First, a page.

North American Network Operators Group

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Re: Verio Peering Question

  • From: Steve Gibbard
  • Date: Fri Sep 28 14:42:26 2001

Perhaps we need to step back for a bit and consider the reasons for
inter-provider routing, which does indeed have a purpose other than
sparking flame wars on NANOG.

For any connection established across the Internet, there are presumably
two parties to whom that connection is important (ignoring the obvious
counter-examples of spam and the like).  In general, each end of the
connection is paying somebody (or negotiating peering, or whatever), to
let them connect to everybody else.  The provider that they're paying then
has to make some decisions about how they want to provide that service,
whether it's to find the fastest or most direct path possible, to provide
the service cheaply, to provide the service reliably, to provide the
service in some way that hurts their competitors, or some combination of
the above.  It is in turn up to the customer whether they want to do
business with a provider who operates the way their provider does.

In Verio's case, they've apparrently decided that there are advantages to
a small routing table, which for them outweigh the advantage of learning
the potentially better paths they would get from a less stringent
filtering policy.  I'm sure we can all endlessly debate whether their
reasons for making that decision are good enough, but since those directly
affected by it are Verio customers, and I'm not a Verio customer any more,
I'm not that interested in worrying about it.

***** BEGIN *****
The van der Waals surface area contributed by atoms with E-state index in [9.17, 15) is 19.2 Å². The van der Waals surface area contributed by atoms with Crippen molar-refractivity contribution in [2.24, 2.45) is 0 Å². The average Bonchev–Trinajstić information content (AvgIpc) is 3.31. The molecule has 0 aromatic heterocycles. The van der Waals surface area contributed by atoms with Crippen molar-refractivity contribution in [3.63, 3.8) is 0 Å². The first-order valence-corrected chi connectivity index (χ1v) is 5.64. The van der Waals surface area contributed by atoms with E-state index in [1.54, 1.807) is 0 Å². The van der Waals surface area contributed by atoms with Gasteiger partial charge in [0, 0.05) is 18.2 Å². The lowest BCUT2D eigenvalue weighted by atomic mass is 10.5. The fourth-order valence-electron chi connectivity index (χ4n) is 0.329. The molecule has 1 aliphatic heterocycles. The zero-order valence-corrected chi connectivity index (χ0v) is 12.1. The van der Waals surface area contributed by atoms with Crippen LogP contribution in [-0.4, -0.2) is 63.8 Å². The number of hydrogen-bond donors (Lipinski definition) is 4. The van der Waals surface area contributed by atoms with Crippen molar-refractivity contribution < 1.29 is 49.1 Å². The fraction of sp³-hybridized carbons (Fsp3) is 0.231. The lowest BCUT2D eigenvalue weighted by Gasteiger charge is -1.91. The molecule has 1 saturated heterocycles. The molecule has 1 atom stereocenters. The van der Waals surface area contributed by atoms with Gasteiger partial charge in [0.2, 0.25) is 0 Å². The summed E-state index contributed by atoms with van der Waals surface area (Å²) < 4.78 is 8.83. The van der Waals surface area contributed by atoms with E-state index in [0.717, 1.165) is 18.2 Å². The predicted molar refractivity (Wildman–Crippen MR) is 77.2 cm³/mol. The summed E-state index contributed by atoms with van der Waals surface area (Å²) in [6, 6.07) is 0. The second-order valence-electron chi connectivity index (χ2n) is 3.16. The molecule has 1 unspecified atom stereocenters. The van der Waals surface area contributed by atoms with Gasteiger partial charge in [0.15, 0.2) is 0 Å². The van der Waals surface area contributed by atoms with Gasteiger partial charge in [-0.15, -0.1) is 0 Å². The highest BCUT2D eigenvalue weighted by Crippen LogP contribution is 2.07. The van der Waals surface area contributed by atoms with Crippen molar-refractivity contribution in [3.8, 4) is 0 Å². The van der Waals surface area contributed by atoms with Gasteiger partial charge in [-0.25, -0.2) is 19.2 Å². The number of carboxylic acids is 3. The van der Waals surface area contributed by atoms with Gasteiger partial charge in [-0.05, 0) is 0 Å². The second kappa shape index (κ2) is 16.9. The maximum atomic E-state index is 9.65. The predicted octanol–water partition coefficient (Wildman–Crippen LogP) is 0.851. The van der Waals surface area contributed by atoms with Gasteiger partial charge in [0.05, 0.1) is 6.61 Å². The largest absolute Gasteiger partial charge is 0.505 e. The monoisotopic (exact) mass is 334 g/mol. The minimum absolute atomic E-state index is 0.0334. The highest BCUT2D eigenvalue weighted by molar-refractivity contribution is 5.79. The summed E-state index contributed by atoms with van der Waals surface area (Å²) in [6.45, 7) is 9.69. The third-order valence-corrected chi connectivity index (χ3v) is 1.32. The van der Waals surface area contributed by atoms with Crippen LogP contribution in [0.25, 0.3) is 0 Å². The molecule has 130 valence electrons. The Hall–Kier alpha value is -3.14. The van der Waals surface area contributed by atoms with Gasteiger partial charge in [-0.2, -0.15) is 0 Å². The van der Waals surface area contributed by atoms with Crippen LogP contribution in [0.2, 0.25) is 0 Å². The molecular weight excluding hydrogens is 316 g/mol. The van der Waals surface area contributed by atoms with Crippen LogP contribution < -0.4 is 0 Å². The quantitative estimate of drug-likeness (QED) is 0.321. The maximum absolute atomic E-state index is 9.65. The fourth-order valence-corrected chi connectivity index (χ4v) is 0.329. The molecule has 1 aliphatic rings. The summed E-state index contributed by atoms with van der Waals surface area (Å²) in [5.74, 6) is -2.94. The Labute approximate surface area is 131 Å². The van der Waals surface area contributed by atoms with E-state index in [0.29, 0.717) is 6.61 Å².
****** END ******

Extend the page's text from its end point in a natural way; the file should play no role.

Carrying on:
Other networks may make different engineering decisions, including
deciding that the cost of having a bigger routing table is worth it in
order to be able to use more optimal paths.  They may decide that offering
their customers the best possible path to a destination is something worth
doing, even if the network their customer's destination connects to is
behind a provider who doesn't feel the same way.  As such, an ISP may
understand that Verio won't listen to any /24s it advertises in non-swamp
space, recognize there's not much they can do about that, but still want
to see any routing informaion (including non-swamp /24s) Verio can give
them that would help them send data quickly to Verio customers.

I really don't see Verio being hypocritical here.  Instead, I see Verio
making a decision about what they want in their own routing table, but
offering routes to other providers in case those other providers want to
make a different decision.  Those other providers are welcome to filter or
accept those routes as they see fit.  This seems like a simple case of
Verio not forcing its policies on anybody else.


On Fri, 28 Sep 2001, Patrick W. Gilmore wrote:

> At 09:57 AM 9/28/2001 -0700, Majdi S. Abbas wrote:
>  >	Blaming Verio for the RIR's allocation policy simply does not make
>  >sense.
> Allow me to rephrase this slightly: Blaming the RIRs for Verio's filtering 
> policy simply does not make sense.
> There is no reason for the RIRs to change.  The system works, and works 
> reasonably well today.  Verio's policy, if applied to Verio by Verio's 
> peers, would not work.  (At least not from the POV of some multi-homed 
> Verio downstreams.)
> Also, if Verio would change their filters if the RIRs changed, then all the 
> arguments about the Internet collapsing are inconsistent.  (Unless 
> "workable microallocation policy" means eliminating most of the people who 
> currently have /24s.)
> You have already stated publicly you do not understand the implications of 
> filtering.  Perhaps you should stop trying to defend that which you do not 
> comprehend?
>  >	--msa
> --
> patrick

Steve Gibbard				[email protected]